Keel Laying for the Star Clipper’s Near-Replica of France II

starclipperfranceIn May, we posted that Star Clippers is building the world’s largest square-rigged passenger ship, a near-replica of the five-masted barque France II commissioned in 1911.  Last week, the keel of the as of yet unnamed ship was laid in the Brodosplit Shipyard in Split. The new 8,770-tonne ship will carry 300 passengers and set more than 6,350 square meters of sail. In comparison, the tea clipper Cutty Sark set only half as much sail at around 3,000 square meters. The new ship is expected to be launched in the second half of 2017.

Currently, the largest square-rigged passenger ship in the world is Star Clippers’ Royal Clipper, a five-masted full-rigged ship modeled after the Preußen, built in 1902.  The 5,000 tonne Royal Clipper sets 5,200 square meters of sail.  Star Clipper also operates two barquentines, the sister vessels, Star Clipper and Star Flyer. Each sets 3,200 square meters of sail on four masts.

There are two remarkable aspects to the Star Clipper fleet, including the new vessel under construction. First, the ships are primarily sailing vessels. They all have engines and generators to keep the lights on and the drinks cold, yet their primary source of propulsion is the wind. Notwithstanding meeting all current safety rules and featuring bars and swimming pools, these ships are truly modern-day clipper ships.

The second remarkable feature of these ships is while their sail plans reflect the great windjammers of the early 20th century, the rigs themselves are relatively modern. The ships feature deck winches and hydraulics, including hydraulic furling of the square sails in the yards. In this respect, they are both a tribute to the great sailing ships of the past and a glimpse at what could be the future of commercial sail in the future.

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4 Responses to Keel Laying for the Star Clipper’s Near-Replica of France II

  1. R. D. Flick says:

    ‘What goes around comes around–again.’ Great squib on the new FRANCE II. In spite of all the support engines, generators I think I’m right in that, by law now, she would have some propulsion engines to keep on a cruise schedle during times of deficient winds, maneuvering, landing, leaving docks, ports etc. I look forward to seeing this marvelous ship.

  2. Rick Spilman says:

    All the Star Clipper ships have diesel electric propulsion systems, not unlike conventional cruise ships, although much smaller. Even the original France II had two 900 HP diesel engines, although they were later removed.

  3. Erik ABRANSON says:

    This Star Clipper Cruises project was announced publicly in May. I have not seen the plans of this new sailiner, but calling it a “near replica” of FRANCE II has to be greatly stretching the definition of “replica”. We can be sure she will be as much a “near replica” of the 1911 five-masted barque as the ROYAL CLIPPER is of the 1902 five-masted full-rigged ship PREUSSEN. The contemporary vessels are merely inspired by those two size record-breakers of a century ago.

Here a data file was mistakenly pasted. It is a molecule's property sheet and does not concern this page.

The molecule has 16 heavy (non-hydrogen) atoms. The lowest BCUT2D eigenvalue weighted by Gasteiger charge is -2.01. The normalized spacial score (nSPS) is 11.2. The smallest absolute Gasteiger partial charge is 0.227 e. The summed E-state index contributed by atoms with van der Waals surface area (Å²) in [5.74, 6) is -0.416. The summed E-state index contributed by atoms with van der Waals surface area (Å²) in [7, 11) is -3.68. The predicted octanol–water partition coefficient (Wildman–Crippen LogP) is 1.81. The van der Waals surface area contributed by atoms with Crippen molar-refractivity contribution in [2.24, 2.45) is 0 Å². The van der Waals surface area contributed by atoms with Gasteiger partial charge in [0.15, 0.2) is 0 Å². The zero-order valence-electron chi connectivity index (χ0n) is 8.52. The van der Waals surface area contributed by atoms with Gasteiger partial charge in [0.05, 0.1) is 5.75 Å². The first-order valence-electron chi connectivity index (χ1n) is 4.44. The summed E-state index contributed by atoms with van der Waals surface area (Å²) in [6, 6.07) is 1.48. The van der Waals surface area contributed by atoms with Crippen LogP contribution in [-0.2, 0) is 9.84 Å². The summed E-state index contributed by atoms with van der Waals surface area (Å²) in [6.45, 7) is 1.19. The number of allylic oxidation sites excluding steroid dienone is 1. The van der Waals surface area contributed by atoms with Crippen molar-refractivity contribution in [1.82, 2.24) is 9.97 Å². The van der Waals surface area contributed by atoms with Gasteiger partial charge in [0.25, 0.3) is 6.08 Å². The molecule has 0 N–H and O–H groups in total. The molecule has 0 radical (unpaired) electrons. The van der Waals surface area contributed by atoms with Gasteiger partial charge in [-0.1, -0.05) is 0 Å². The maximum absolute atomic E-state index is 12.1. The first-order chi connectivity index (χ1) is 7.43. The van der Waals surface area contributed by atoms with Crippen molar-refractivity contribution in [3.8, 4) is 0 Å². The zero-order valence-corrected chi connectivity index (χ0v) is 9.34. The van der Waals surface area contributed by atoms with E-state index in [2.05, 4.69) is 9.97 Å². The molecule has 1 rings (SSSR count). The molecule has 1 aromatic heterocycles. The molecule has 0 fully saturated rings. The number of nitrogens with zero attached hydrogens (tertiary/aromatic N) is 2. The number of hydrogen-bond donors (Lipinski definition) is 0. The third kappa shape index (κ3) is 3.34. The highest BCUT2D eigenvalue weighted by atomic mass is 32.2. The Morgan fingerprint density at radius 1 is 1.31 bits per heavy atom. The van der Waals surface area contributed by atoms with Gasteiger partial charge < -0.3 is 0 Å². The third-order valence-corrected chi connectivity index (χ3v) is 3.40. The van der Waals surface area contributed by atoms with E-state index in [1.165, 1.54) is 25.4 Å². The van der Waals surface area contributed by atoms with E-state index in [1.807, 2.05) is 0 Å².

There is nothing wrong with the modern interpretations apart from the abuse of the word “replica”. Replication or near-replication is not economically or operationally feasible, not to mention compliance with modern safety regulations. The PREUSSEN was built and rigged with 1900 technology for the South American nitrate trade; FRANCE II was built with the same technology for the New Caledonia nickel ore trade*. The contemporary vessels are designed and built for the 21st century holiday passenger trade. The sail plans are similar to those of the “originals” but the masting, rigging and way the sales are operated are avant-garde and might be of relevance to a rebirth of low carbon cargo-carrying.
    * Actually, the FRANCE II also had very comfortable and luxurious accommodation for a very small number of passengers wishing to take a break from the hectic life ashore. Carrying holidaymakers was a novel concept at the time.
    I wonder if the FRANCE III (my provisional code name for the present project) is a rebirth of the LA FRANCE project that was being promoted by Frenchman Bernard Bouygues in the 1990s and that appears to have fizzled out in 2002 when Mr Bouygues gave up on finding financial backers in France and went to work as fleet manager for Mike Burke’s Windjammer Barefoot Cruises. It seems that Bouygues was hoping that Windjammer Barefoot Cruises would adopt the LA FRANCE project but the company folded up in 2007. At the time (2002), Bouygues was also looking into other possible backing in the US and Canada.
    The LA FRANCE project Web site is still up, http://www.grand-voilier.com/ The support association in France was still in existence as of 2007. The site shows very little activity, with nothing new concerning the barque project for years before then and with sparse other tall ships news and events up to 2012.
    The LA FRANCE project had/has great similarities with the Star Clipper one. Bouygues originally envisaged a near-replica but was soon obliged by regulations and market considerations to alter significantly the ship’s design for compatibility with modern holiday passenger use. However the original purpose of the idea remains stated (as a fossil) as a multi-purpose vessel acting as an ambassador for France, promoting its trade, French culture, linking francophone countries, in the hope of attracting backers with diverse agendas. Has Star Clipper picked that project up? Whatever the answer, the Star Clipper project is confirmed; the keel is laid and launching is scheduled for 2017. Unlike the woolly Bouygues dream, it is backed by experience and a proven out-and-out holiday cruising business plan.

  4. Rick Spilman says:

    Very interesting Erik. Thanks for your comments. I agree that “near-replica” is a stretch. Homage might be a better term.